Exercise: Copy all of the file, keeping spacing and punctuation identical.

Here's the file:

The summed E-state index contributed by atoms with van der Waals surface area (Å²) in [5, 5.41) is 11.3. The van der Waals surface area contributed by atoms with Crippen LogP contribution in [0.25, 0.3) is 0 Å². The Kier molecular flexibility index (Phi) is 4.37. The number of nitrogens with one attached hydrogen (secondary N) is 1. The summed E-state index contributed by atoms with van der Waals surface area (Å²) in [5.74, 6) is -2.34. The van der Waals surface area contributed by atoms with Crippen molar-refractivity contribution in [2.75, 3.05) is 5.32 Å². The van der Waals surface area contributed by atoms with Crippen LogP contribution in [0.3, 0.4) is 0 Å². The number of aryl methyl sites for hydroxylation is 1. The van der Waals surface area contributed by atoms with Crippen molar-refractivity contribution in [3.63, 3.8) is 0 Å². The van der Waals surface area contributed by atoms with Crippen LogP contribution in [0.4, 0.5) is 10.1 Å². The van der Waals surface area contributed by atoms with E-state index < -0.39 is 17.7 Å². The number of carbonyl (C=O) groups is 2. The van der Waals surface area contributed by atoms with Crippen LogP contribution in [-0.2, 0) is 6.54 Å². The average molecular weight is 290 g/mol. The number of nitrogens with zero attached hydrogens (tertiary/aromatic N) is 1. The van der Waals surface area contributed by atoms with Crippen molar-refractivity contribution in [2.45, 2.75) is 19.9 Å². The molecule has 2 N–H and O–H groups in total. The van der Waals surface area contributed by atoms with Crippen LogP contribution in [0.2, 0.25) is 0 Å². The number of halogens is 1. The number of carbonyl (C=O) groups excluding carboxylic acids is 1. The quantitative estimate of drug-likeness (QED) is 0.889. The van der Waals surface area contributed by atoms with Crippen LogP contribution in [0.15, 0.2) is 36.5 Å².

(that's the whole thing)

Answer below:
The summed E-state index contributed by atoms with van der Waals surface area (Å²) in [5, 5.41) is 11.3. The van der Waals surface area contributed by atoms with Crippen LogP contribution in [0.25, 0.3) is 0 Å². The Kier molecular flexibility index (Phi) is 4.37. The number of nitrogens with one attached hydrogen (secondary N) is 1. The summed E-state index contributed by atoms with van der Waals surface area (Å²) in [5.74, 6) is -2.34. The van der Waals surface area contributed by atoms with Crippen molar-refractivity contribution in [2.75, 3.05) is 5.32 Å². The van der Waals surface area contributed by atoms with Crippen LogP contribution in [0.3, 0.4) is 0 Å². The number of aryl methyl sites for hydroxylation is 1. The van der Waals surface area contributed by atoms with Crippen molar-refractivity contribution in [3.63, 3.8) is 0 Å². The van der Waals surface area contributed by atoms with Crippen LogP contribution in [0.4, 0.5) is 10.1 Å². The van der Waals surface area contributed by atoms with E-state index < -0.39 is 17.7 Å². The number of carbonyl (C=O) groups is 2. The van der Waals surface area contributed by atoms with Crippen LogP contribution in [-0.2, 0) is 6.54 Å². The average molecular weight is 290 g/mol. The number of nitrogens with zero attached hydrogens (tertiary/aromatic N) is 1. The van der Waals surface area contributed by atoms with Crippen molar-refractivity contribution in [2.45, 2.75) is 19.9 Å². The molecule has 2 N–H and O–H groups in total. The van der Waals surface area contributed by atoms with Crippen LogP contribution in [0.2, 0.25) is 0 Å². The number of halogens is 1. The number of carbonyl (C=O) groups excluding carboxylic acids is 1. The quantitative estimate of drug-likeness (QED) is 0.889. The van der Waals surface area contributed by atoms with Crippen LogP contribution in [0.15, 0.2) is 36.5 Å².